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Direct and rapid removal of pathogens or noxious metabolites from a patient is the most straightforward cure imaginable. Dialysis and plasma filtration/exchange are the current broadly applicable methods to perform a direct removal of disease-causing factors from a patient. We describe the use of stable nanomagnets to rapidly and selectively remove heavy metal ions, overdosed steroid drugs and proteins from human blood. This nanomagnet-based purification method avoids fouling of filter membranes and benefits from a high external surface area, and a correspondingly fast diffusion.
Nanomagnets equipped with heavy metal complexants, digoxin antibody fragments and entire human IL-6 antibodies were added to a series of blood samples. The nanomagnets scan blood by Brownian motion and capture their target. Afterwards, a small magnet was placed at the sample tube wall accumulating the nanomagnets in the pole region of the external magnet. The purified supernatant can then easily be decanted. The concentrations of lead, digoxin and IL-6 in blood samples were determined by standard clinical methods. Blood integrity was observed by rotation thromboelastography and monitoring of serum potassium, lactate dehydrogenase, bilirubin and haptoglobin levels. To measure the biological relevance of the IL-6 removal, the effect on caspase-3 activation was assessed in camptothecin-stimulated neutrophils.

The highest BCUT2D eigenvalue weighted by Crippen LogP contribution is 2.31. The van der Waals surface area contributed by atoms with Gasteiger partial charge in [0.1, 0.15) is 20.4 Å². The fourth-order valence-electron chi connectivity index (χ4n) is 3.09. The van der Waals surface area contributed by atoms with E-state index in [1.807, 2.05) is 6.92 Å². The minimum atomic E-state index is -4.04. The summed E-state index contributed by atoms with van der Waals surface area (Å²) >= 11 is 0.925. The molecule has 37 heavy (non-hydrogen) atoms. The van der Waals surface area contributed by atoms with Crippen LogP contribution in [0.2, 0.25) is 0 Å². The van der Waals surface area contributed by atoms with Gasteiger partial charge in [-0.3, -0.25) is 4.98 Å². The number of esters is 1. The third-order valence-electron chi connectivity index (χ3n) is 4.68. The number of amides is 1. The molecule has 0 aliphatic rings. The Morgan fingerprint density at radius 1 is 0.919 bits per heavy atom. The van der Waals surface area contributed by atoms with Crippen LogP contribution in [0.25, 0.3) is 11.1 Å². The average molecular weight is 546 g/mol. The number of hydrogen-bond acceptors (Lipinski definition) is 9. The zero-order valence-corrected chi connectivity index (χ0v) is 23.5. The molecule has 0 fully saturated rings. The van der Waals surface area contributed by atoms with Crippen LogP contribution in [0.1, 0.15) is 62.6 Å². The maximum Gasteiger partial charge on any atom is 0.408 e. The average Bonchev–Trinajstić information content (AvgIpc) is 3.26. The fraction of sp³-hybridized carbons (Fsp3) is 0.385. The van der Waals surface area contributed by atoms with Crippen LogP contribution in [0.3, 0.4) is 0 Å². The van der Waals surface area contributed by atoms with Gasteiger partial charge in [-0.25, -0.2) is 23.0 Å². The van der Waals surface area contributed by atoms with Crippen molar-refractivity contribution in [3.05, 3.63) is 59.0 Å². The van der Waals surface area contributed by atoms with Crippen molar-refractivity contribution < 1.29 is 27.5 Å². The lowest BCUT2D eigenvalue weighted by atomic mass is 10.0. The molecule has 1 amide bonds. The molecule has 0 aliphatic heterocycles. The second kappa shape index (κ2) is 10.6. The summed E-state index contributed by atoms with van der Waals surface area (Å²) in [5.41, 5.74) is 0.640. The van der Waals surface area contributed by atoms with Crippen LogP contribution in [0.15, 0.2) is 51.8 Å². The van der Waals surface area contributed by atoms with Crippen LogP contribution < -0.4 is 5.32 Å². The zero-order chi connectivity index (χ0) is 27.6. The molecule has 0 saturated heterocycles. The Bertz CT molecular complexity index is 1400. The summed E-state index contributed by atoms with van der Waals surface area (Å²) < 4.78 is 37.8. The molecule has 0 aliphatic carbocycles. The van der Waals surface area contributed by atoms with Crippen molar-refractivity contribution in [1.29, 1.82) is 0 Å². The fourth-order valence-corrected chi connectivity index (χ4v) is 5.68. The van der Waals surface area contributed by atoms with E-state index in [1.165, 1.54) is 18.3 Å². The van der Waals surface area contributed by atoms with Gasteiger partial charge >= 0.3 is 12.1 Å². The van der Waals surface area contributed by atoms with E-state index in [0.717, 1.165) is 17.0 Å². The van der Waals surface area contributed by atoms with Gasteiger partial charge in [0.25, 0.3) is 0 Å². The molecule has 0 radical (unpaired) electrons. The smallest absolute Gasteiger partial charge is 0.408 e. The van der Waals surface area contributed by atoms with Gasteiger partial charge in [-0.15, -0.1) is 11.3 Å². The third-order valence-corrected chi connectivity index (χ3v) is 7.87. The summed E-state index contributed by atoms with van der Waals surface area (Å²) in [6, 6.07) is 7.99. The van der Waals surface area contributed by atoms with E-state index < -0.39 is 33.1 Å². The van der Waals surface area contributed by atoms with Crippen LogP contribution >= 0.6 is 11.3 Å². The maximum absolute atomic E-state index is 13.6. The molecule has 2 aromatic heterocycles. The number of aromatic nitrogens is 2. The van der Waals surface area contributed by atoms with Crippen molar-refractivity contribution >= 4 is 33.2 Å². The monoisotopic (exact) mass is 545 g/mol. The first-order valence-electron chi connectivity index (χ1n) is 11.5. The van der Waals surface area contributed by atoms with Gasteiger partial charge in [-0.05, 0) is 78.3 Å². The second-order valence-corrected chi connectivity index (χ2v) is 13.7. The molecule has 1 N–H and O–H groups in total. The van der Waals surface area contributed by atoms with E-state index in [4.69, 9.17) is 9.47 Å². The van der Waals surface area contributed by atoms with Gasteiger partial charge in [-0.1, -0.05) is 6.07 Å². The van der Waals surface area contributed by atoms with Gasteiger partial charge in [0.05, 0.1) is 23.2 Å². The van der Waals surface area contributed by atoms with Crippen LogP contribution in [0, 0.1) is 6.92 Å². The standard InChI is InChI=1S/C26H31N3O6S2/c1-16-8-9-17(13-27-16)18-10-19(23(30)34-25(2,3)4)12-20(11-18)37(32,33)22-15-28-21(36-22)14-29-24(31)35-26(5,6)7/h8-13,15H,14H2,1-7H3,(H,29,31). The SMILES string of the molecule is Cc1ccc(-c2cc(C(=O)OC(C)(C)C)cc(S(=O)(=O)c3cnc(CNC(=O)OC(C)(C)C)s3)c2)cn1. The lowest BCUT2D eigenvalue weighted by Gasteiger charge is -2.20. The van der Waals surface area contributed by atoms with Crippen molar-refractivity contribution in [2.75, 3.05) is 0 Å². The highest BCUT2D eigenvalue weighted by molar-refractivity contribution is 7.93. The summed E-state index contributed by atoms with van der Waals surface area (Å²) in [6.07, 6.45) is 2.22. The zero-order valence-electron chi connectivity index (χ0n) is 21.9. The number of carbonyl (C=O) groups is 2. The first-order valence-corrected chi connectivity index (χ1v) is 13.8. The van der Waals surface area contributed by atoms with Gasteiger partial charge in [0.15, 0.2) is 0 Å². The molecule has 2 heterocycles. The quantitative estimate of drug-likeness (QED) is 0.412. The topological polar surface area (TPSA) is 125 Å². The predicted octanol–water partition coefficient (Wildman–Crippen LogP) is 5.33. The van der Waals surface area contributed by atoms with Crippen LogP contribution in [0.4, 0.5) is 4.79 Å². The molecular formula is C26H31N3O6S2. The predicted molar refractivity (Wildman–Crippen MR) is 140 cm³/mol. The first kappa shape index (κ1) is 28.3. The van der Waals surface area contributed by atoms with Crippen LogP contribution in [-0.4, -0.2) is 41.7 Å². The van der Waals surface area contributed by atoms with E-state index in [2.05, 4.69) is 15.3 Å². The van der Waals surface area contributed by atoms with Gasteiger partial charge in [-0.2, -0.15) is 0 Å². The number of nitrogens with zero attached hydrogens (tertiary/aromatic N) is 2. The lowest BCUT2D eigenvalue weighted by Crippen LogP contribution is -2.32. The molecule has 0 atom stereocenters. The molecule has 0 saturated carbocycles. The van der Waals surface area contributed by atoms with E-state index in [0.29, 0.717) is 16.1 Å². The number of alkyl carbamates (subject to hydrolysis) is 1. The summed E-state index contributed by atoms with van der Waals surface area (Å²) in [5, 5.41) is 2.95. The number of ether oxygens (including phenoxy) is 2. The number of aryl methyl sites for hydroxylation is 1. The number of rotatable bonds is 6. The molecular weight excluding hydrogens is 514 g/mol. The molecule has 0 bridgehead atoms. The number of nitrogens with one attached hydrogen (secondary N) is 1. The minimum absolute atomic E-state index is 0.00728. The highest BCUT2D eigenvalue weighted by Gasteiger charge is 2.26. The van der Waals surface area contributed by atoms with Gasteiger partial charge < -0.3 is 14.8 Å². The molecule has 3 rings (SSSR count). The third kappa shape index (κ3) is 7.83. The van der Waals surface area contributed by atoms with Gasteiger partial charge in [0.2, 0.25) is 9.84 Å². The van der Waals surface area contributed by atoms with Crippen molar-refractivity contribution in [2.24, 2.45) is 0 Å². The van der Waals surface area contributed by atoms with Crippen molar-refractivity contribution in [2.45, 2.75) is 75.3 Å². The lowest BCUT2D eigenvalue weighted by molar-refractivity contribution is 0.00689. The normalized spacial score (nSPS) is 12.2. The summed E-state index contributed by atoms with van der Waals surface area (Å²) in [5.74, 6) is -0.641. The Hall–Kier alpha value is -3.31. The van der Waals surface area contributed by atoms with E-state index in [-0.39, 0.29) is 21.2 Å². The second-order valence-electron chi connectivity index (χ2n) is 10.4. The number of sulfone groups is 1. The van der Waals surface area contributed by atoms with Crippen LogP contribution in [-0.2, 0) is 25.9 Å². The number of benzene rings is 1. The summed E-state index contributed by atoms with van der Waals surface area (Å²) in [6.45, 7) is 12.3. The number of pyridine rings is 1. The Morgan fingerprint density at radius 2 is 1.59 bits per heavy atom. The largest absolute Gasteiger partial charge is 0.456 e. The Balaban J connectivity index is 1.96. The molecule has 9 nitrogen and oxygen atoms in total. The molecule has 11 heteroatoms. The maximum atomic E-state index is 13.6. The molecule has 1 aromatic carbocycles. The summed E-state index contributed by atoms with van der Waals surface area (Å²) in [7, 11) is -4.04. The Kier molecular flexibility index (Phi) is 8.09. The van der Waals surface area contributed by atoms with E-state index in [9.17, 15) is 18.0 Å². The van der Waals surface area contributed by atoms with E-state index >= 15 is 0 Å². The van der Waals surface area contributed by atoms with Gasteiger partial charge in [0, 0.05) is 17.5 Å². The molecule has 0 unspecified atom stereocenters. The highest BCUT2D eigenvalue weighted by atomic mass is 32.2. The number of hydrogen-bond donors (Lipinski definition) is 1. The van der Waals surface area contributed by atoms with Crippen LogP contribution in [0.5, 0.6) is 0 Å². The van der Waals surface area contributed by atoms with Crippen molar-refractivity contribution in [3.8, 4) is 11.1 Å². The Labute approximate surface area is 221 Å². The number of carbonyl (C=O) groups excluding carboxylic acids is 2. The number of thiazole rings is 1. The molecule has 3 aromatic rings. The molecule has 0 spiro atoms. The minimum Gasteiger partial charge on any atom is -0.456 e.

A significant decrease of lead, digoxin and IL-6 levels was measured after the blood purification procedure. The extraction using nanomagnets was in clear dose-effect dependence and could be accurately titrated. Treatment with nanomagnets did not significantly affect the integrity of blood and all levels remained in the clinical norm range. Caspase-3 assays showed a reduced anti-apoptotic effect after IL-6 removal, underlining the biological relevance of the achieved removal efficiency.
We demonstrate the extraction of lead, digoxin and IL-6 from whole blood as an example for the rapid treatment of heavy metal poisoning, drug overdosing and severe inflammation. The presented direct blood extraction could be combined with existing therapeutic strategies and may have major implications on the treatment of severe intoxications, sepsis (specific filtering of cytokines or toxins) , metabolic disorders (thyreotoxicosis) and autoimmune diseases.